Free Radicals are, strangely enough, one of Houston's most stable ensembles. Their music may vary wildly from song to song, from jazz and klezmer to ska and rap, but the band drummer Nick Cooper started in 1996 has had a steady core of members for most of those years. Baritone saxophonist Pete Sullivan joined a couple of years after that, bassist Theo Bijarro's tenure is approaching double digits, and Jason Jackson on alto sax has been around a while as well.
The group most often numbers seven members (also with guitarist Al Bear, percussionist Chris Howard and trumpeter Doug Falk), but Cooper recruited an astounding 48 musicians to assist on the Radicals' new album and first in eight years, The Freedom Fence.
On the 23-track album, which the band releases Saturday night at Fitz with a few guests, Free Radicals examine the idea of borders and boundaries from all possible sides and nationalities -- from the Israeli/Palestinean conflict, the Zapatistas, and even the Iron Curtain to issues a lot closer to home, such as Third Ward gentrification and the considerable number of Houston jazz musicians who have wound up in Ben Taub Hospital.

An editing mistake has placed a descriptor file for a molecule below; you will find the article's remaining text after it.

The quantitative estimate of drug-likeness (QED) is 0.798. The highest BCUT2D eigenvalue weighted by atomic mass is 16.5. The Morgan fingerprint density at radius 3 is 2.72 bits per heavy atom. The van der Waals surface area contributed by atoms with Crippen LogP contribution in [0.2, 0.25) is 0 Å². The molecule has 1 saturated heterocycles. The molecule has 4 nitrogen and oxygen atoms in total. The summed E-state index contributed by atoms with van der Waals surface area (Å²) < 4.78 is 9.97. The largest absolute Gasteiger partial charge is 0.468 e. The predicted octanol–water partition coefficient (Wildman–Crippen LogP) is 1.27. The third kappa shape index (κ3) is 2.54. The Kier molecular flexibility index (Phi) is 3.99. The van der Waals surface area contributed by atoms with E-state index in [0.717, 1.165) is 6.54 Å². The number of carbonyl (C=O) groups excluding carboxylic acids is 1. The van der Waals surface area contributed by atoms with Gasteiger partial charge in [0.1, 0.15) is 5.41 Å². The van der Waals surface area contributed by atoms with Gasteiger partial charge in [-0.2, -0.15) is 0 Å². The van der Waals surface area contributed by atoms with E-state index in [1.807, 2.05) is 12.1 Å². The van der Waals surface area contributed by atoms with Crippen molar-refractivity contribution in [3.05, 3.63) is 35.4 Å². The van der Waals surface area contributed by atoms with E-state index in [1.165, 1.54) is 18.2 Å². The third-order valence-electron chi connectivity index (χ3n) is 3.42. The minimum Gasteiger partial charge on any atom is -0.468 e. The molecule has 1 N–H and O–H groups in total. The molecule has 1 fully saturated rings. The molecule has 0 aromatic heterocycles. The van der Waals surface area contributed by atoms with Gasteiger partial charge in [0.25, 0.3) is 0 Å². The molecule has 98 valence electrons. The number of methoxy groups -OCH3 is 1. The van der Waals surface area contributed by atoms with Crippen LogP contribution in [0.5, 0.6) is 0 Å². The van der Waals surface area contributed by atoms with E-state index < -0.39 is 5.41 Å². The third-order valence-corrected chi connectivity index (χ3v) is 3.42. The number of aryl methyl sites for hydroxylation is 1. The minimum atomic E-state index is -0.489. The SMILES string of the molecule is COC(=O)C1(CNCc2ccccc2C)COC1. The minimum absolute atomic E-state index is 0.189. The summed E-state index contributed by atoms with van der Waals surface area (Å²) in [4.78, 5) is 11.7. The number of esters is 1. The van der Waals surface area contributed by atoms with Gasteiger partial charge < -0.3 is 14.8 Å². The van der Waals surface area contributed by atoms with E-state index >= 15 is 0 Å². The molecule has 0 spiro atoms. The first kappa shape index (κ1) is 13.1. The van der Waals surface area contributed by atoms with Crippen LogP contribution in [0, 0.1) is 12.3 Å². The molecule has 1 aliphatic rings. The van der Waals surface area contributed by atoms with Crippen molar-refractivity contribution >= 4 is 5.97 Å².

Rocks Off spoke with Cooper about the sprawling, complicated Freedom Fence -- and the sprawling, complicated Free Radicals -- earlier this week.